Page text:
Date Created: 09/28/1985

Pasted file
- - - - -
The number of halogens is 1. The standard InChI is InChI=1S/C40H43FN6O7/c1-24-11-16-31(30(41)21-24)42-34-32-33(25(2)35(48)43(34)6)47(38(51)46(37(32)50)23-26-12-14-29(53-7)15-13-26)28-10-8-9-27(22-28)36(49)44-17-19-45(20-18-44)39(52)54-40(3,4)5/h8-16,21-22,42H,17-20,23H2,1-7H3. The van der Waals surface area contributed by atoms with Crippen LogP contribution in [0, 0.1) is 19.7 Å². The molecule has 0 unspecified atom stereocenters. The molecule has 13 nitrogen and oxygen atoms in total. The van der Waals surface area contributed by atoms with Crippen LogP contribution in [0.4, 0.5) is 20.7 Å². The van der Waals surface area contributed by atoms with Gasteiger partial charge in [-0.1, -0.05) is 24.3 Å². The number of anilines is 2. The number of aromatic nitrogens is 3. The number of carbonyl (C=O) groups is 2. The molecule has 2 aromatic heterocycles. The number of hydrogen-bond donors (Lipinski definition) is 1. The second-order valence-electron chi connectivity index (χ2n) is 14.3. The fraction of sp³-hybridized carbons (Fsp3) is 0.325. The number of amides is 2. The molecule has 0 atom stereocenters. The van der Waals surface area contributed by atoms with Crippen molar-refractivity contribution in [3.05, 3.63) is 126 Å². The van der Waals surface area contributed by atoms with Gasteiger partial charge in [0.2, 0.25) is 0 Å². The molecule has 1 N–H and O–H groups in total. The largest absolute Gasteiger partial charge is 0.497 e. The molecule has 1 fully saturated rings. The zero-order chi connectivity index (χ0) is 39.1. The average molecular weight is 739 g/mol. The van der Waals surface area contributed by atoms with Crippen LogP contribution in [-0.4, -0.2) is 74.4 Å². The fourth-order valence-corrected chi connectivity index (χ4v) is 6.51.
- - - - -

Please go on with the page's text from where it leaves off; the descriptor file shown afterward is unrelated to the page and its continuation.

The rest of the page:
Description: Martin Nolan (Boston Globe) organizes a discussion during a Town Meeting on Race and Class at the John F. Kennedy Library. The meeting is held in honor of the release of J. Anthony Lukas's novel, Common Ground. The novel is about the busing crisis in Boston. Paul Parks (former Massachusetts Secretary for Education) comments on the lack of effective communication between the two opposing sides during the busing crisis. Parks says that he is saddened to hear a desire for separatism in the remarks of Moe Gillen (Charlestown community activist). Jim Conway (Charlestown resident) defends Gillen by saying that Gillen believes in neighborhood schools. Conway advocates school desegregation through school choice; he talks about the need to improve all of the schools across the city. Conway adds that Charlestown does not deserve its reputation as a racist neighborhood. Howard Husock (WGBH reporter) comments that parents are concerned about the education of their children. Husock talks about the benefits of a school choice plan, which could attract middle-class families back to the public schools. Elvira "Pixie" Palladino (former member, Boston School Committee) remarks that there are few members of the anti-busing movement at the meeting. Palladino says that the busing crisis only affected poor people in Boston. She adds that no "common ground" will be found until working-class white people are included in forums such as this one. Palladino asks how many people in the room respect and love her and the people she represents. Wayne Twymon (member of the Twymon family portrayed in Common Ground) talks about his experiences as an African American student attending white schools. He says that it was not easy being bused into white schools. Twymon adds that he received a good education and has been successful. Twymon tells Palladino that he loves her. Tom Lindbergh (graduate student, Boston University) asks Father Michael Groden (Archdiocese of Boston) if the Archdiocese of Boston will admit to serving as a haven for white families looking to escape forced busing. Lindbergh accuses the Archdiocese of Boston of profiting from school desegregation. Groden responds that the Archdiocese tightened its student transfer policy after the first year of busing. He adds that parochial schools also admit minority students. Panelists at the meeting include Jack Beatty (Senior Editor, Atlantic Monthly), Thomas Brown (Professor, University of Massachusetts), Marie Clarke (parent and member of the Home and School Association), Moe Gillen (Charlestown community activist), Father Michael Groden (Archdiocese of Boston), Robert Kiley (former Deputy Mayor of Boston), Theodore Landsmark (attorney), Sandra Lynch (former general counsel to the State Department of Education), Kim Marshall (Director of Curriculum, Boston Public Schools), Reverend Charles Stith (Union United Methodist Church), and Thomas Winship (former editor, Boston Globe). Tape 4 of 8.